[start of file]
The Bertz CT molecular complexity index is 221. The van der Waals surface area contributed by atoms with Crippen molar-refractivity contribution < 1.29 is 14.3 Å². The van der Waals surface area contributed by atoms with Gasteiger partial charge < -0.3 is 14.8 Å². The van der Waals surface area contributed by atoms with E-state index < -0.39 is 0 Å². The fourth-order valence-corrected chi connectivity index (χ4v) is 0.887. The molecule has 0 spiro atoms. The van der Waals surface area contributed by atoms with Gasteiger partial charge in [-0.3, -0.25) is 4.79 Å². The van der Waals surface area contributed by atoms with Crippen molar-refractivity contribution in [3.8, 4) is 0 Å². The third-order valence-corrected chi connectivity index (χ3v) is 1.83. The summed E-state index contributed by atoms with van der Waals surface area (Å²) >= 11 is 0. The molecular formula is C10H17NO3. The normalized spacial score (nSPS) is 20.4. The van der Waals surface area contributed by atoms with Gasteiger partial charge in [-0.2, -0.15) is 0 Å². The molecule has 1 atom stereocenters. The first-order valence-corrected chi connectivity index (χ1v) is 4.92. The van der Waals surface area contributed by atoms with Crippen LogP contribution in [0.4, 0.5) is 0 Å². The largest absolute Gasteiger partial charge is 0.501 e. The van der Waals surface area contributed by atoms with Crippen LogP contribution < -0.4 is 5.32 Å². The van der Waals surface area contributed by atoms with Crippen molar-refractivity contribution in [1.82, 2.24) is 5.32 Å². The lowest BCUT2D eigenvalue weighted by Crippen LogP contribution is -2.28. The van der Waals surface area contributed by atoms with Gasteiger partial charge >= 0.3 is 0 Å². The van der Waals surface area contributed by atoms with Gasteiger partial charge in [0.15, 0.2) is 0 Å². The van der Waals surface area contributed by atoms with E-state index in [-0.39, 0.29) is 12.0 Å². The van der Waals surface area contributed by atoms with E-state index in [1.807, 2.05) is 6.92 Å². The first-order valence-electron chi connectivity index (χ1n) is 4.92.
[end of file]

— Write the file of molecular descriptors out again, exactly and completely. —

The Bertz CT molecular complexity index is 221. The van der Waals surface area contributed by atoms with Crippen molar-refractivity contribution < 1.29 is 14.3 Å². The van der Waals surface area contributed by atoms with Gasteiger partial charge < -0.3 is 14.8 Å². The van der Waals surface area contributed by atoms with E-state index < -0.39 is 0 Å². The fourth-order valence-corrected chi connectivity index (χ4v) is 0.887. The molecule has 0 spiro atoms. The van der Waals surface area contributed by atoms with Gasteiger partial charge in [-0.3, -0.25) is 4.79 Å². The van der Waals surface area contributed by atoms with Crippen molar-refractivity contribution in [3.8, 4) is 0 Å². The third-order valence-corrected chi connectivity index (χ3v) is 1.83. The summed E-state index contributed by atoms with van der Waals surface area (Å²) >= 11 is 0. The molecular formula is C10H17NO3. The normalized spacial score (nSPS) is 20.4. The van der Waals surface area contributed by atoms with Gasteiger partial charge in [-0.2, -0.15) is 0 Å². The molecule has 1 atom stereocenters. The first-order valence-corrected chi connectivity index (χ1v) is 4.92. The van der Waals surface area contributed by atoms with Crippen LogP contribution in [0.4, 0.5) is 0 Å². The largest absolute Gasteiger partial charge is 0.501 e. The van der Waals surface area contributed by atoms with Crippen LogP contribution < -0.4 is 5.32 Å². The van der Waals surface area contributed by atoms with Crippen molar-refractivity contribution in [1.82, 2.24) is 5.32 Å². The lowest BCUT2D eigenvalue weighted by Crippen LogP contribution is -2.28. The van der Waals surface area contributed by atoms with Gasteiger partial charge >= 0.3 is 0 Å². The van der Waals surface area contributed by atoms with Gasteiger partial charge in [0.15, 0.2) is 0 Å². The van der Waals surface area contributed by atoms with E-state index in [-0.39, 0.29) is 12.0 Å². The van der Waals surface area contributed by atoms with E-state index in [1.807, 2.05) is 6.92 Å². The first-order valence-electron chi connectivity index (χ1n) is 4.92.